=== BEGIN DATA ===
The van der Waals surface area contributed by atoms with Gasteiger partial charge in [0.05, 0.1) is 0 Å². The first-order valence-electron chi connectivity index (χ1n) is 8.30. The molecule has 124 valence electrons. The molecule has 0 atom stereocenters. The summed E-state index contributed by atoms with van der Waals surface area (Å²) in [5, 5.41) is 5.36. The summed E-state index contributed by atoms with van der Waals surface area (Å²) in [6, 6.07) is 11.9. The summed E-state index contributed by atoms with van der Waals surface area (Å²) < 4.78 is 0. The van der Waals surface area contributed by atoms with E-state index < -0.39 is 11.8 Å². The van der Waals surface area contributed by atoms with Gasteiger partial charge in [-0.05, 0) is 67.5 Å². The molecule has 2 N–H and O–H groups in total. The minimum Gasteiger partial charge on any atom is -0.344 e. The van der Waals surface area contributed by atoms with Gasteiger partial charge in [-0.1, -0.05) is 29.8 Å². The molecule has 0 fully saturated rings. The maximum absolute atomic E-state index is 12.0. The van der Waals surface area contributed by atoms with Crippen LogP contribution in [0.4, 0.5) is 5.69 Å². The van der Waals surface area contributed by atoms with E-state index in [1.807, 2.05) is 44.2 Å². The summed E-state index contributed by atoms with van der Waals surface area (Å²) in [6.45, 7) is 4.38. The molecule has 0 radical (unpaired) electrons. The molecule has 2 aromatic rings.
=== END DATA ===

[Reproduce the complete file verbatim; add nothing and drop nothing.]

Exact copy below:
The van der Waals surface area contributed by atoms with Gasteiger partial charge in [0.05, 0.1) is 0 Å². The first-order valence-electron chi connectivity index (χ1n) is 8.30. The molecule has 124 valence electrons. The molecule has 0 atom stereocenters. The summed E-state index contributed by atoms with van der Waals surface area (Å²) in [5, 5.41) is 5.36. The summed E-state index contributed by atoms with van der Waals surface area (Å²) in [6, 6.07) is 11.9. The summed E-state index contributed by atoms with van der Waals surface area (Å²) < 4.78 is 0. The van der Waals surface area contributed by atoms with E-state index < -0.39 is 11.8 Å². The van der Waals surface area contributed by atoms with Gasteiger partial charge in [-0.05, 0) is 67.5 Å². The molecule has 2 N–H and O–H groups in total. The minimum Gasteiger partial charge on any atom is -0.344 e. The van der Waals surface area contributed by atoms with Gasteiger partial charge in [-0.1, -0.05) is 29.8 Å². The molecule has 0 fully saturated rings. The maximum absolute atomic E-state index is 12.0. The van der Waals surface area contributed by atoms with Crippen LogP contribution in [0.4, 0.5) is 5.69 Å². The van der Waals surface area contributed by atoms with E-state index in [1.807, 2.05) is 44.2 Å². The summed E-state index contributed by atoms with van der Waals surface area (Å²) in [6.45, 7) is 4.38. The molecule has 0 radical (unpaired) electrons. The molecule has 2 aromatic rings.